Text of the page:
It is evident from the record in Jackson, that the District Court as well as the Court of Appeals in the Jackson case had transcripts from prior court proceedings which enabled those Federal Courts to determine that Jackson's particular vehicular flight from the police constituted a crime of violence as opposed to mere reckless conduct. Also, in Jackson, the key issue was whether the vehicular flight could be considered a crime of violence for the specific purpose of determining whether Jackson was a career offender under 2B1.1.

Turning to the instant case, there are two clear distinctions. First, the Government is not suggesting that Defendant be considered a career offender under 2B1.1 and thereby triggering the application of the definitions in 2B1.2; and second, the Government proffered no evidence to support its contention that the vehicular flight at issue rose above the level of reckless conduct, thus leaving this Court solely with the description of the prior conviction set forth in the PSR.

The Court does not reach the issue of whether the definition of "crime of violence" found in U.S.S.G. § 4B1.2 can apply to a non-career offender like Defendant, because the Court does not have definitive evidence before it that could support a finding that the vehicular flight at issue here rose to above the "reckless conduct" level. The only information the Court has concerning the vehicular flight at issue is set forth in the PSR in paragraph 50, which reads in pertinent part as follows:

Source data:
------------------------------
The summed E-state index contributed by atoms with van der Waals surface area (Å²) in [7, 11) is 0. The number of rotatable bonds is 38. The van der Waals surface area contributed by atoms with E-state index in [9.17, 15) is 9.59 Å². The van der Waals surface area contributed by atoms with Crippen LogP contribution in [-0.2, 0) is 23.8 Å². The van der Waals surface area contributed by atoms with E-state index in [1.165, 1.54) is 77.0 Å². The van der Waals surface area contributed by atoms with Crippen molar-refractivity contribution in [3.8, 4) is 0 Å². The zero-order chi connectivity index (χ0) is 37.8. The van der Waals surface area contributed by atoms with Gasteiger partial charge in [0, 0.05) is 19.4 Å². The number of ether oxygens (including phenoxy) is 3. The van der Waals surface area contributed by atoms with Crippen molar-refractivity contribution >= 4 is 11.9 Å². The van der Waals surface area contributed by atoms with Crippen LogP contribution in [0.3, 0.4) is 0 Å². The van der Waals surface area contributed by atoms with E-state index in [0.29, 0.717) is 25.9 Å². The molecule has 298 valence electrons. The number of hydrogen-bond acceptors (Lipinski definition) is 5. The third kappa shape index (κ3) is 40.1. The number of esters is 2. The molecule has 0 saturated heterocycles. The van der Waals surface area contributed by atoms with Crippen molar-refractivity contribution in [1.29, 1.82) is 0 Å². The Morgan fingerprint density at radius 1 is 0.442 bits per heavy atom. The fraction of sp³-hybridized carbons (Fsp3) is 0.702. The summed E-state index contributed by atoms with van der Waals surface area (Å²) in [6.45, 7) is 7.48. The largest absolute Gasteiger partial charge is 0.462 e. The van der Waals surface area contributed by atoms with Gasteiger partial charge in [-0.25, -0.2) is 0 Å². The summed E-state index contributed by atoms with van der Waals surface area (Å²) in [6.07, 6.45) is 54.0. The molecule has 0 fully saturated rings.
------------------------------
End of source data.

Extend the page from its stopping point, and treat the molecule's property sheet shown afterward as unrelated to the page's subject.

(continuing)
According to the affidavit of probable cause, on June 30, 2008, an officer of the New Brighton Police Department was on patrol, at the Little League field when he heard the sound of tires screeching coming from the New Brighton High School parking lot. The officer left the field and headed towards the high school. As he was approaching the school a convertible driven by the defendant sped out of the exit at a high rate of speed. A chase ensued and the defendant's vehicle eventually went out of control and hit a telephone pole. It was subsequently discovered that that the defendant had been operating a stolen vehicle. A criminal complaint was filed and warrant issued on June 30, 2008. The defendant was committed to the Beaver County Jail on July 3, 2008. He was released on $1 bond on July 11, 2008....

Doc. No. 134, § 50. In addition, paragraph 50 also notes that Defendant was sentenced to probation for this particular offense.

Paragraph 50 does not provide the requisite "preponderance of evidence" which this Court must deem to be sufficiently compelling in order to raise the vehicular flight at issue here from "reckless conduct" to that of a "crime of violence." See, e.g., U.S. v. Miele, 989 F.2d 659, 663 (1993) ("With respect to the court's findings of fact, the government bears the burden of proof by a preponderance of the evidence."). In addition, despite the extensive criminal history of Defendant (his criminal history category is that of a VI), there are no other crimes of violence noted in his past.

II. Conclusion

Upon review and consideration of the Government's Objection and Defendant's Brief in Opposition, the Court will OVERRULE the Government's Objection to the Court's proposed finding on this discreet issue (doc. no. 181) and adopts its proposed finding and ruling as final. Accordingly, Defendant's base offense level is "18."

SO ORDERED.


Buy This Entire Record For $7.95

Official citation and/or docket number and footnotes (if any) for this case available with purchase.

Learn more about what you receive with purchase of this case.